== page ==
When Jean-Paul Sartre outlined his theory of existential angst he used the analogy of a man standing on a cliff edge knowing that given his absolute freedom, nothing was stopping him from throwing himself to his death. It is this unnerving liberty that led him to coin the phrase “man is condemned to be free.”
I too have this freedom. I’ve quit my job and nothing is stopping me from, let’s say, moving to New York tomorrow. There is of course a lot stopping me - I don’t think Sartre took crippling debt and student loan repayments into account. However, as a member of a generation that lives in a far less prescriptive society than its predecessors, I am surely on the edge of my metaphorical cliff of opportunity, free to do anything I please. Throw in the advances in technology and affordable travel that my generation has seen, and we clearly have the world at our fingertips.
So why are we always whinging?
Perhaps we are the 'spoilt brat' generation. Whether fast food or fast data, we have what we want, when we want it, served to us on a plate (or tablet.) The thrill is no longer in the chase. Why put in hard graft when Google can do it for you? So, like a child that is used to getting its own way, the web gives us what we want. Back in the good old days children knew the value of waiting patiently and adults knew that hard work would eventually reap rewards. Now, good things come to those who Google.
In addition to our voracity for data, advances in social media allow us to constantly compare our lives to others. Sartre also famously said “hell is other people.” He’d obviously just seen a Facebook album of a couple sickeningly in love flaunting their newborn incarnation of perfection. How can we be content when we are always subjected to others (seemingly) doing better? No matter how artificial their happy tweet, we are always judging others and they are always judging us. (Another very Sartrean concept - the ‘other’ hindering our freedom, although little did he know that the ‘other’ would be so magnified by social media.)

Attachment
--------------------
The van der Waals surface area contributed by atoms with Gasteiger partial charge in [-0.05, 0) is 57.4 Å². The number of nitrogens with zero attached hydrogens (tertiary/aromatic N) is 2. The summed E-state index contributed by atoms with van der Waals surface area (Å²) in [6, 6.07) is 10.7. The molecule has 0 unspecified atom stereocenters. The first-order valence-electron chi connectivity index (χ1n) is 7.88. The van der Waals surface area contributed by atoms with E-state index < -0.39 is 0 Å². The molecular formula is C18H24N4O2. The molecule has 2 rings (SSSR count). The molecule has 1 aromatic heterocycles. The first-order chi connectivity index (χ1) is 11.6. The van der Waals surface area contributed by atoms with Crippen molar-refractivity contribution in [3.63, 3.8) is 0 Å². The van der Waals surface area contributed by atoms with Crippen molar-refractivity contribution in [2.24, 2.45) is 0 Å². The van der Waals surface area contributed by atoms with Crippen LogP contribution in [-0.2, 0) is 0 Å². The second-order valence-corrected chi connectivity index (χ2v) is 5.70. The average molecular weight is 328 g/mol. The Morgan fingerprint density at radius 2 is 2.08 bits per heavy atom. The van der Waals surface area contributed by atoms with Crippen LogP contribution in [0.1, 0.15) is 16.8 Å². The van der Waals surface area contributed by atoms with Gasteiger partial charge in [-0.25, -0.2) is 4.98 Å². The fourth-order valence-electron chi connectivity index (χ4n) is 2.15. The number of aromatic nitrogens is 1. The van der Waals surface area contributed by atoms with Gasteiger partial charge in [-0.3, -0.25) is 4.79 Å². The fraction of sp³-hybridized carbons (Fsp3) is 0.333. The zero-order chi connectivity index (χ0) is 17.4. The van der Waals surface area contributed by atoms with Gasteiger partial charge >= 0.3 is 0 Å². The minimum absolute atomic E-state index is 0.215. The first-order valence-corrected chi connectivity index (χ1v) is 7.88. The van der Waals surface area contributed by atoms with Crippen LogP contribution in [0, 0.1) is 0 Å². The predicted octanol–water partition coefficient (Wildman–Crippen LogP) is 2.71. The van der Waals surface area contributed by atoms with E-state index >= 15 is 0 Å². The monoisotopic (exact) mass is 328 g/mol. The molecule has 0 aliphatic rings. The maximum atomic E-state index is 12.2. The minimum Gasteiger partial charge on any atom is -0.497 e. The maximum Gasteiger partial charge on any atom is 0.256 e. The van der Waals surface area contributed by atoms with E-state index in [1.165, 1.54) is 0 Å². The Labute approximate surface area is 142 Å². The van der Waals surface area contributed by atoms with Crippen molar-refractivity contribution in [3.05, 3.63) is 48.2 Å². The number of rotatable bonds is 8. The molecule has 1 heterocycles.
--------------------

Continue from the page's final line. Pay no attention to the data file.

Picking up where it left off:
So is there a solution to technology objectifying us and stifling our freedom? When Rousseau said “man is born free, and everywhere he is in chains” he probably wasn’t talking about iPhones. But the same technological advances that have granted us unprecedented freedom of knowledge and expression have left us chained to our smartphone screens. One giant leap for technology, one massive regression in terms of the ability to make conversation without checking your Twitter feed. So when I find myself on Sartre’s cliff, maybe the key to untangling the chains and unlocking true freedom of the mind is to throw my smartphone into the precipice. Just as soon as I’ve tweeted a link to a pretentious blog post.